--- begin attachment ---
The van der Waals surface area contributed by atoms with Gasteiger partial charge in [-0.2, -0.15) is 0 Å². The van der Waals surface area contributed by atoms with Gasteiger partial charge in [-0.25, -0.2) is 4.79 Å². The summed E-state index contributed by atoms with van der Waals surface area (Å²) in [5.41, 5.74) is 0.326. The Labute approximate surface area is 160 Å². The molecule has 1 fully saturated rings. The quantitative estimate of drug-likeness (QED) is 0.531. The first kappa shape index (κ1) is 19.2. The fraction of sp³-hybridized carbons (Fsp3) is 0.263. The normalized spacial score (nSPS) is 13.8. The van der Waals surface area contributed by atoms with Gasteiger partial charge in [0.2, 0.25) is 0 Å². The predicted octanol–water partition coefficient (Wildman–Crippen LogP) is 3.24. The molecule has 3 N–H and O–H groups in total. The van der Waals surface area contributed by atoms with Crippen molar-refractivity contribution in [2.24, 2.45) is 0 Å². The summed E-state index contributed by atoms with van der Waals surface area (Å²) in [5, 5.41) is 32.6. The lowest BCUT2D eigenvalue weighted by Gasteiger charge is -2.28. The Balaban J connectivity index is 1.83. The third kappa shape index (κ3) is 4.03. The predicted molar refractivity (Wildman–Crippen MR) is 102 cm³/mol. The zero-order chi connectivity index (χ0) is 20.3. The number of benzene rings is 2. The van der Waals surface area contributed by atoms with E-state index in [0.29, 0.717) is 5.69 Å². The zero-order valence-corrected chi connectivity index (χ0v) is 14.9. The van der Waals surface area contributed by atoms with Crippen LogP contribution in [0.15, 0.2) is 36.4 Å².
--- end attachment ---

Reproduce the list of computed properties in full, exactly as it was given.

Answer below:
The van der Waals surface area contributed by atoms with Gasteiger partial charge in [-0.2, -0.15) is 0 Å². The van der Waals surface area contributed by atoms with Gasteiger partial charge in [-0.25, -0.2) is 4.79 Å². The summed E-state index contributed by atoms with van der Waals surface area (Å²) in [5.41, 5.74) is 0.326. The Labute approximate surface area is 160 Å². The molecule has 1 fully saturated rings. The quantitative estimate of drug-likeness (QED) is 0.531. The first kappa shape index (κ1) is 19.2. The fraction of sp³-hybridized carbons (Fsp3) is 0.263. The normalized spacial score (nSPS) is 13.8. The van der Waals surface area contributed by atoms with Gasteiger partial charge in [0.2, 0.25) is 0 Å². The predicted octanol–water partition coefficient (Wildman–Crippen LogP) is 3.24. The molecule has 3 N–H and O–H groups in total. The van der Waals surface area contributed by atoms with Crippen molar-refractivity contribution in [2.24, 2.45) is 0 Å². The summed E-state index contributed by atoms with van der Waals surface area (Å²) in [5, 5.41) is 32.6. The lowest BCUT2D eigenvalue weighted by Gasteiger charge is -2.28. The Balaban J connectivity index is 1.83. The third kappa shape index (κ3) is 4.03. The predicted molar refractivity (Wildman–Crippen MR) is 102 cm³/mol. The zero-order chi connectivity index (χ0) is 20.3. The number of benzene rings is 2. The van der Waals surface area contributed by atoms with E-state index in [0.29, 0.717) is 5.69 Å². The zero-order valence-corrected chi connectivity index (χ0v) is 14.9. The van der Waals surface area contributed by atoms with Crippen LogP contribution in [0.15, 0.2) is 36.4 Å².